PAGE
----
What do Ernie Ladd, Angelo Mosca, and The Rock all have in common? Each of these superstars got their start on the football field before transferring into the world of professional wrestling.

Add Nick Hannah to the list of gridiron bruisers who traded shoulder pads for a chance at stardom inside the ring.

Nick Hannah

The East Wenatchee, Washington native will do just that this Saturday as he makes his official squared circle debut for the Canadian National Wrestling Alliance in Edmonton.

After playing college football for Eastern Oregon University, Hannah was signed by the National Football League’s Indianapolis Colts in 2005, but never cracked the lineup. The linebacker spent a year playing ball in Europe for the Amsterdam Admirals before returning to North America and joining the BC Lions of the Canadian Football League in 2007. A stint on the Toronto Argonauts practice squad as well as time in another U.S. league wrapped up Hannah’s days of helmets and chinstraps.

Now out of football and working as a successful personal trainer, a chance meeting with Hall of Famer, Ted “The Million Dollar Man” DiBiase , would put the 31-year-old on a totally different path. “Ted and I met through a mutual friend who runs a ministry in Phoenix, Arizona,” explained Hannah to SLAM! Wrestling. “We hit it off and talked a lot of football. After a couple of hours we discussed the business of pro wrestling and how I could be considered.”

DiBiase was en route to a Raw Legends show and asked Hannah for his football resume and some footage that he could bring along to give to WWE talent development. “Within a couple of days WWE notified me that I caught their attention and would be invited to a future workout,” said a thrilled Hannah. “I called Ted immediately and he told me I needed to ‘learn how to wrestle.’ I was given Vance Nevada of CNWA’s phone number to get started and off I went.”

The 6-foot, 225-pound hopeful was linked up with trainer Sean “Massive Damage” Dunster at CNWA’s training facility in Edmonton only six weeks ago and has been working around the clock to be ready for his time in the spotlight.

“My daily routine: weight room at 11 a.m.; 1-on-1 training with Sean and CNWA Monster Pro Champ Tyler James at 1 p.m.; pro camp at 7 p.m.; and another gym workout at 9 p.m.,” detailed Hannah. CNWA Live Events Coordinator Vern May added, “though still a novice, Hannah has his eyes on the WWE and is hopeful that his Canadian experience between the ropes will help to vault him to new heights.”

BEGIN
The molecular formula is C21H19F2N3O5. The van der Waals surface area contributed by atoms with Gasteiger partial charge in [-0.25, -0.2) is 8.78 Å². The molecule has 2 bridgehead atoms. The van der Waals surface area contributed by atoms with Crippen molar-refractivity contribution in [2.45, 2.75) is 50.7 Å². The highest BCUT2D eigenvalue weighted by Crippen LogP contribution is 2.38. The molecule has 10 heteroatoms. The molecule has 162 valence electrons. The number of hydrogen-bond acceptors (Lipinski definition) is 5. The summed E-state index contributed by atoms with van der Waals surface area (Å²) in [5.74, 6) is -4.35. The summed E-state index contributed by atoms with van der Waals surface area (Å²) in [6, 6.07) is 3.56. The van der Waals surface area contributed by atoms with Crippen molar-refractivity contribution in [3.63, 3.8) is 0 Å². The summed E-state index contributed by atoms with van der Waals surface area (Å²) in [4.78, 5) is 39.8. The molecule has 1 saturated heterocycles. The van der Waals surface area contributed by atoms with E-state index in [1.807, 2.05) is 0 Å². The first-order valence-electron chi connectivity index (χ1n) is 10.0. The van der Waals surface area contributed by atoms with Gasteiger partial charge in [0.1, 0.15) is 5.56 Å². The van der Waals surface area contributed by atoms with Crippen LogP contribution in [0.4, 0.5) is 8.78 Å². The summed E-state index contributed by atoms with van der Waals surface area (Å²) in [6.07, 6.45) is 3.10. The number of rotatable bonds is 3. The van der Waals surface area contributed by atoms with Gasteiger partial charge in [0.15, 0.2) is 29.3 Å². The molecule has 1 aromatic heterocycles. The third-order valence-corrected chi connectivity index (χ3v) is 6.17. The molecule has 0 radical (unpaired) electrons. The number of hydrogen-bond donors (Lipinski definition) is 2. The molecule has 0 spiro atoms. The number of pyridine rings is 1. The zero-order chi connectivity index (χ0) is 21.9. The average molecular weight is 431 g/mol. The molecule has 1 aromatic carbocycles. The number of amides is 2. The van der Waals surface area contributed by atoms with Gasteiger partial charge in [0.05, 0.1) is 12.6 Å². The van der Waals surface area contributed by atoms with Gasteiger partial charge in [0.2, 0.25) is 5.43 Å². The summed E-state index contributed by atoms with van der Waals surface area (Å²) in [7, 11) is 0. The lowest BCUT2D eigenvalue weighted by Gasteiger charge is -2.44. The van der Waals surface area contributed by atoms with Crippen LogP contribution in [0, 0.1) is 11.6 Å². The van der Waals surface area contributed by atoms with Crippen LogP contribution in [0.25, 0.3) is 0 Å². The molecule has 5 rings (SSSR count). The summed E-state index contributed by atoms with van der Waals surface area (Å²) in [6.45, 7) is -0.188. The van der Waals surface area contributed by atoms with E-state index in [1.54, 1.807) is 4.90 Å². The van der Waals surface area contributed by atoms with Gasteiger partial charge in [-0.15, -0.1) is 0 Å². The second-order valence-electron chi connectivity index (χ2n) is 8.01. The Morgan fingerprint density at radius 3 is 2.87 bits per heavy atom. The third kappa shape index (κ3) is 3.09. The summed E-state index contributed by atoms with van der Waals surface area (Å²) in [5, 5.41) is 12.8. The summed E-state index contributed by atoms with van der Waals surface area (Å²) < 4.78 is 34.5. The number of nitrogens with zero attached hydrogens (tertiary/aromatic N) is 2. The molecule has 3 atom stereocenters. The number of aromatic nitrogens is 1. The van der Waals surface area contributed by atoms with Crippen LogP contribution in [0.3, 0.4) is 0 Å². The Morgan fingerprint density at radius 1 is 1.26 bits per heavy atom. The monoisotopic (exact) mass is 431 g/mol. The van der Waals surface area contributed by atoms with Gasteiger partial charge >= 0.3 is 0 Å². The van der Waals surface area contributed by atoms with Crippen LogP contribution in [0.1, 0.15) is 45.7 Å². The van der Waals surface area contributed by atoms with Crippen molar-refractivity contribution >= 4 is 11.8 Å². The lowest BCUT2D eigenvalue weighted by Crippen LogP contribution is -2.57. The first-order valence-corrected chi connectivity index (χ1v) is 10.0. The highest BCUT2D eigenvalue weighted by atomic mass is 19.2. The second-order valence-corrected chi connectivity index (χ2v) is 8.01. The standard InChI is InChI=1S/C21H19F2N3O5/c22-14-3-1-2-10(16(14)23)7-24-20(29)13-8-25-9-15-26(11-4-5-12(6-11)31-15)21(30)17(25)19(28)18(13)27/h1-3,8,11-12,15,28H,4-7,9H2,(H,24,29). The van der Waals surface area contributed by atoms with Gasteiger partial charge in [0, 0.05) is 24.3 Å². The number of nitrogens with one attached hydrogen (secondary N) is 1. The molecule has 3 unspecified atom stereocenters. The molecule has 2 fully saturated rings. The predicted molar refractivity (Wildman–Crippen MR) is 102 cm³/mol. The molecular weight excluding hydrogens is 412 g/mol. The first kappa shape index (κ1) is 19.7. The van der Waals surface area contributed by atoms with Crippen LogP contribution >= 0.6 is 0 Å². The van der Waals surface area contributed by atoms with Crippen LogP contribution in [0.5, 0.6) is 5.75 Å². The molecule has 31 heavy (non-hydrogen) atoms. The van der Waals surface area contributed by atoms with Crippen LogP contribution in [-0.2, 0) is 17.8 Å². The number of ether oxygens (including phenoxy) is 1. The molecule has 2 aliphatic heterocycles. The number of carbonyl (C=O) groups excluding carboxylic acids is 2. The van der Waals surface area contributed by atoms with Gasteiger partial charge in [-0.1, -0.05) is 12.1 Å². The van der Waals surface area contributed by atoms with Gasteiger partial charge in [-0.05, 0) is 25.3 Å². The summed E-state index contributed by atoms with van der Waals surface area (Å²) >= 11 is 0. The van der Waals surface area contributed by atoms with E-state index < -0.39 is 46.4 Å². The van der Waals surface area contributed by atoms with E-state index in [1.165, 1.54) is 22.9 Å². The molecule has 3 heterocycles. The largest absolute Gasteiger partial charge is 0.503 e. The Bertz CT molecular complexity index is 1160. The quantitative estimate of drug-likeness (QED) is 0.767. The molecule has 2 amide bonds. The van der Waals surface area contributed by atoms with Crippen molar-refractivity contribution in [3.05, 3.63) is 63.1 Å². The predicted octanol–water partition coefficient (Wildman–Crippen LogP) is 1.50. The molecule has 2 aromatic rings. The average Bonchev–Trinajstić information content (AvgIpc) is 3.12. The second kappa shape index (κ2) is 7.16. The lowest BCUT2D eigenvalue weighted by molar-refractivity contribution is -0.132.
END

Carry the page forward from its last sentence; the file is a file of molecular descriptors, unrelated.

When beginning a career in something as unique as professional wrestling, Hannah was glad that the first two days of training were largely focused on terminology and safety. He compared the business to his football experience: “It’s similar to learning a new playbook. Basically it’s learning a new language and the faster I picked it up the more Sean Dunster threw at me.”

“Football and wrestling to me are both about becoming comfortable with the job you are there to do,” he continued. “Once you understand that, things slow down and I try to welcome any mistakes, fix them immediately, and strive to improve each day.”

Of course, one of the most important components to becoming a successful sports entertainer is your in-ring persona. Hannah decided to use a stage name that he has been called since high school, “NZO” (pronounced Neezo). “NZO is a babyface who is a technically sound wrestler with a rare blend of size and explosiveness,” he elaborated.

NZO will battle “Future Legend” Kyle Sebastian at Alberta Avenue Community Hall, Saturday October 6 at 7:30 p.m.

Like anyone in pro wrestling who takes a hiatus, Andy McNamara inevitably returned to SLAM! Wrestling and hopes to receive a 2011 Royal Rumble Diesel-style pop.